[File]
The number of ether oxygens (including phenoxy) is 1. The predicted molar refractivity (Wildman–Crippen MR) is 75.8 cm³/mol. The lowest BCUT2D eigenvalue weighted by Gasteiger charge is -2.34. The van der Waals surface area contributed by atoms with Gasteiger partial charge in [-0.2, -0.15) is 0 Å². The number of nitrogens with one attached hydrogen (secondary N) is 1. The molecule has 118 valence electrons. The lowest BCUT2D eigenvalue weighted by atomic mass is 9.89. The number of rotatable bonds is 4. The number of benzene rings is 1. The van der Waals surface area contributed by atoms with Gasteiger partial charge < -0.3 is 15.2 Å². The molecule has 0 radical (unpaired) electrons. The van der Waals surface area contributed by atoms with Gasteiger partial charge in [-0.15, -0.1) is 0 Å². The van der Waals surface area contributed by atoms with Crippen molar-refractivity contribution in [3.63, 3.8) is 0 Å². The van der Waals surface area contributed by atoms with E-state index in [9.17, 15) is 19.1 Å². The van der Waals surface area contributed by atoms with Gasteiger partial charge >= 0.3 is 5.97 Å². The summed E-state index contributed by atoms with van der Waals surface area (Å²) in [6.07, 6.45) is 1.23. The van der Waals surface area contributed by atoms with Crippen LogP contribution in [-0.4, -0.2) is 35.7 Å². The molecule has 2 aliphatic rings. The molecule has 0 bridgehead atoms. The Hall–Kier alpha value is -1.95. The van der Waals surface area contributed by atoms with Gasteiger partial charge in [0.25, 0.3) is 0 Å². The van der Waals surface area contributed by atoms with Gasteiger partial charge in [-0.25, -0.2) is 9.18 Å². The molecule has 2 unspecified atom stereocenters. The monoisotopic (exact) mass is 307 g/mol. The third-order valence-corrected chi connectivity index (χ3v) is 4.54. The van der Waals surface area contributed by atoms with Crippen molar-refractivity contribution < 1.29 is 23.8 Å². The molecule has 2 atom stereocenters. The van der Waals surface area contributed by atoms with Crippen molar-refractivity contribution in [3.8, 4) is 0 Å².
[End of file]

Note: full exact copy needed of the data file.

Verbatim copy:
The number of ether oxygens (including phenoxy) is 1. The predicted molar refractivity (Wildman–Crippen MR) is 75.8 cm³/mol. The lowest BCUT2D eigenvalue weighted by Gasteiger charge is -2.34. The van der Waals surface area contributed by atoms with Gasteiger partial charge in [-0.2, -0.15) is 0 Å². The number of nitrogens with one attached hydrogen (secondary N) is 1. The molecule has 118 valence electrons. The lowest BCUT2D eigenvalue weighted by atomic mass is 9.89. The number of rotatable bonds is 4. The number of benzene rings is 1. The van der Waals surface area contributed by atoms with Gasteiger partial charge < -0.3 is 15.2 Å². The molecule has 0 radical (unpaired) electrons. The van der Waals surface area contributed by atoms with Gasteiger partial charge in [-0.15, -0.1) is 0 Å². The van der Waals surface area contributed by atoms with Crippen molar-refractivity contribution in [3.63, 3.8) is 0 Å². The van der Waals surface area contributed by atoms with E-state index in [9.17, 15) is 19.1 Å². The van der Waals surface area contributed by atoms with Gasteiger partial charge >= 0.3 is 5.97 Å². The summed E-state index contributed by atoms with van der Waals surface area (Å²) in [6.07, 6.45) is 1.23. The van der Waals surface area contributed by atoms with Crippen LogP contribution in [-0.4, -0.2) is 35.7 Å². The molecule has 2 aliphatic rings. The molecule has 0 bridgehead atoms. The Hall–Kier alpha value is -1.95. The van der Waals surface area contributed by atoms with Gasteiger partial charge in [0.25, 0.3) is 0 Å². The van der Waals surface area contributed by atoms with Gasteiger partial charge in [-0.25, -0.2) is 9.18 Å². The molecule has 2 unspecified atom stereocenters. The monoisotopic (exact) mass is 307 g/mol. The third-order valence-corrected chi connectivity index (χ3v) is 4.54. The van der Waals surface area contributed by atoms with Crippen molar-refractivity contribution < 1.29 is 23.8 Å². The molecule has 2 atom stereocenters. The van der Waals surface area contributed by atoms with Crippen molar-refractivity contribution in [3.8, 4) is 0 Å².